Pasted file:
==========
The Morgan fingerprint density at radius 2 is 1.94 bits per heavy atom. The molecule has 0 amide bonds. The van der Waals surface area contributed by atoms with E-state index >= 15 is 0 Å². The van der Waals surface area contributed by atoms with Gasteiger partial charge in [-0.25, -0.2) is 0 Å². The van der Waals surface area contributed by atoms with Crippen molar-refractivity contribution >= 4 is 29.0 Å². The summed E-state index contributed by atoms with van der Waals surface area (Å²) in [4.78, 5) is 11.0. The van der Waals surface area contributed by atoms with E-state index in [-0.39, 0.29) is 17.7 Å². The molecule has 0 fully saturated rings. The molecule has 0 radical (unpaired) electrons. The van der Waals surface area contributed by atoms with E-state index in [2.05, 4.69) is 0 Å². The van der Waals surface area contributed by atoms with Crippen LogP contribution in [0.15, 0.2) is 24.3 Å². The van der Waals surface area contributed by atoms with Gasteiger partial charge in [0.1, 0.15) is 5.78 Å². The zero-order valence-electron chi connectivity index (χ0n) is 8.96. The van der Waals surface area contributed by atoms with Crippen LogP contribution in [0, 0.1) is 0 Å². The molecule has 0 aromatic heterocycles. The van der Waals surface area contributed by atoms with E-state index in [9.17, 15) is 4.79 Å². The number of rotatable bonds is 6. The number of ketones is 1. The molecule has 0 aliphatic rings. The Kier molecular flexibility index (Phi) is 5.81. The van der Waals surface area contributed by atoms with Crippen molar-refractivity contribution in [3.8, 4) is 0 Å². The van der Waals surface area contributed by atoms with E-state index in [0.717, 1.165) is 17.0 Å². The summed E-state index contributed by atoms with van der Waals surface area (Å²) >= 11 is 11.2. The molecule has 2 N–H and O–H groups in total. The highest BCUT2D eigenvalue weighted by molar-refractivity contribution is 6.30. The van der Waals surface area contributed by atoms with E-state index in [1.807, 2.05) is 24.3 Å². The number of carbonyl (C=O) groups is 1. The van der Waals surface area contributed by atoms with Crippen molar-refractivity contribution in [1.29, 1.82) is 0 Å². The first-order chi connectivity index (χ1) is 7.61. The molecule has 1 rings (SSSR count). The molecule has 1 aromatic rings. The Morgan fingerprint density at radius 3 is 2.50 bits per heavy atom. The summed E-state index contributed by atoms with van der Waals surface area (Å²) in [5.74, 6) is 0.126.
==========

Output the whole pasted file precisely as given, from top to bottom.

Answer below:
The Morgan fingerprint density at radius 2 is 1.94 bits per heavy atom. The molecule has 0 amide bonds. The van der Waals surface area contributed by atoms with E-state index >= 15 is 0 Å². The van der Waals surface area contributed by atoms with Gasteiger partial charge in [-0.25, -0.2) is 0 Å². The van der Waals surface area contributed by atoms with Crippen molar-refractivity contribution >= 4 is 29.0 Å². The summed E-state index contributed by atoms with van der Waals surface area (Å²) in [4.78, 5) is 11.0. The van der Waals surface area contributed by atoms with E-state index in [-0.39, 0.29) is 17.7 Å². The molecule has 0 fully saturated rings. The molecule has 0 radical (unpaired) electrons. The van der Waals surface area contributed by atoms with E-state index in [2.05, 4.69) is 0 Å². The van der Waals surface area contributed by atoms with Crippen LogP contribution in [0.15, 0.2) is 24.3 Å². The van der Waals surface area contributed by atoms with Gasteiger partial charge in [0.1, 0.15) is 5.78 Å². The zero-order valence-electron chi connectivity index (χ0n) is 8.96. The van der Waals surface area contributed by atoms with Crippen LogP contribution in [0, 0.1) is 0 Å². The molecule has 0 aromatic heterocycles. The van der Waals surface area contributed by atoms with E-state index in [9.17, 15) is 4.79 Å². The number of rotatable bonds is 6. The number of ketones is 1. The molecule has 0 aliphatic rings. The Kier molecular flexibility index (Phi) is 5.81. The van der Waals surface area contributed by atoms with Crippen molar-refractivity contribution in [3.8, 4) is 0 Å². The van der Waals surface area contributed by atoms with E-state index in [0.717, 1.165) is 17.0 Å². The summed E-state index contributed by atoms with van der Waals surface area (Å²) >= 11 is 11.2. The molecule has 2 N–H and O–H groups in total. The highest BCUT2D eigenvalue weighted by molar-refractivity contribution is 6.30. The van der Waals surface area contributed by atoms with E-state index in [1.807, 2.05) is 24.3 Å². The number of carbonyl (C=O) groups is 1. The van der Waals surface area contributed by atoms with Crippen molar-refractivity contribution in [1.29, 1.82) is 0 Å². The first-order chi connectivity index (χ1) is 7.61. The molecule has 1 rings (SSSR count). The molecule has 1 aromatic rings. The Morgan fingerprint density at radius 3 is 2.50 bits per heavy atom. The summed E-state index contributed by atoms with van der Waals surface area (Å²) in [5.74, 6) is 0.126.